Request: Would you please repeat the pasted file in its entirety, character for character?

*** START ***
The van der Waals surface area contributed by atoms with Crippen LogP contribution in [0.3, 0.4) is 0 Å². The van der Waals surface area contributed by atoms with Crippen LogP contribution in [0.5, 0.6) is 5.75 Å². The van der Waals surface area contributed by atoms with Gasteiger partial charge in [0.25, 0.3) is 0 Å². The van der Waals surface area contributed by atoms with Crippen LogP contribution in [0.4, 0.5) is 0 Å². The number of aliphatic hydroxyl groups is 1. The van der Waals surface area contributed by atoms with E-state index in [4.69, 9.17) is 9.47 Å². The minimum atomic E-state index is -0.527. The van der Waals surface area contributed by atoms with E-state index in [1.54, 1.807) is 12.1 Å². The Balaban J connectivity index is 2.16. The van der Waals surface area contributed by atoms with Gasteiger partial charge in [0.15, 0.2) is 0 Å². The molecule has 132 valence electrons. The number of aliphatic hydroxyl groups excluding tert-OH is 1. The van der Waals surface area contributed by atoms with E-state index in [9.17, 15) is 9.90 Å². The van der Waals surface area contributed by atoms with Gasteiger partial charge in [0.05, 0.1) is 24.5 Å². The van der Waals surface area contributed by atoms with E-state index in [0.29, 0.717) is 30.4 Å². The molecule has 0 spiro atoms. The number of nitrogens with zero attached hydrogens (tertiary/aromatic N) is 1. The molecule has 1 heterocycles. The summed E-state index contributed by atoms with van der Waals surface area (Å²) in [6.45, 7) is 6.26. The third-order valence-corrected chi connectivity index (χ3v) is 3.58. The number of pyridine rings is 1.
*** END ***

The van der Waals surface area contributed by atoms with Crippen LogP contribution in [0.3, 0.4) is 0 Å². The van der Waals surface area contributed by atoms with Crippen LogP contribution in [0.5, 0.6) is 5.75 Å². The van der Waals surface area contributed by atoms with Gasteiger partial charge in [0.25, 0.3) is 0 Å². The van der Waals surface area contributed by atoms with Crippen LogP contribution in [0.4, 0.5) is 0 Å². The number of aliphatic hydroxyl groups is 1. The van der Waals surface area contributed by atoms with E-state index in [4.69, 9.17) is 9.47 Å². The minimum atomic E-state index is -0.527. The van der Waals surface area contributed by atoms with E-state index in [1.54, 1.807) is 12.1 Å². The Balaban J connectivity index is 2.16. The van der Waals surface area contributed by atoms with Gasteiger partial charge in [0.15, 0.2) is 0 Å². The molecule has 132 valence electrons. The number of aliphatic hydroxyl groups excluding tert-OH is 1. The van der Waals surface area contributed by atoms with E-state index in [9.17, 15) is 9.90 Å². The van der Waals surface area contributed by atoms with Gasteiger partial charge in [0.05, 0.1) is 24.5 Å². The van der Waals surface area contributed by atoms with E-state index in [0.29, 0.717) is 30.4 Å². The molecule has 0 spiro atoms. The number of nitrogens with zero attached hydrogens (tertiary/aromatic N) is 1. The molecule has 1 heterocycles. The summed E-state index contributed by atoms with van der Waals surface area (Å²) in [6.45, 7) is 6.26. The third-order valence-corrected chi connectivity index (χ3v) is 3.58. The number of pyridine rings is 1.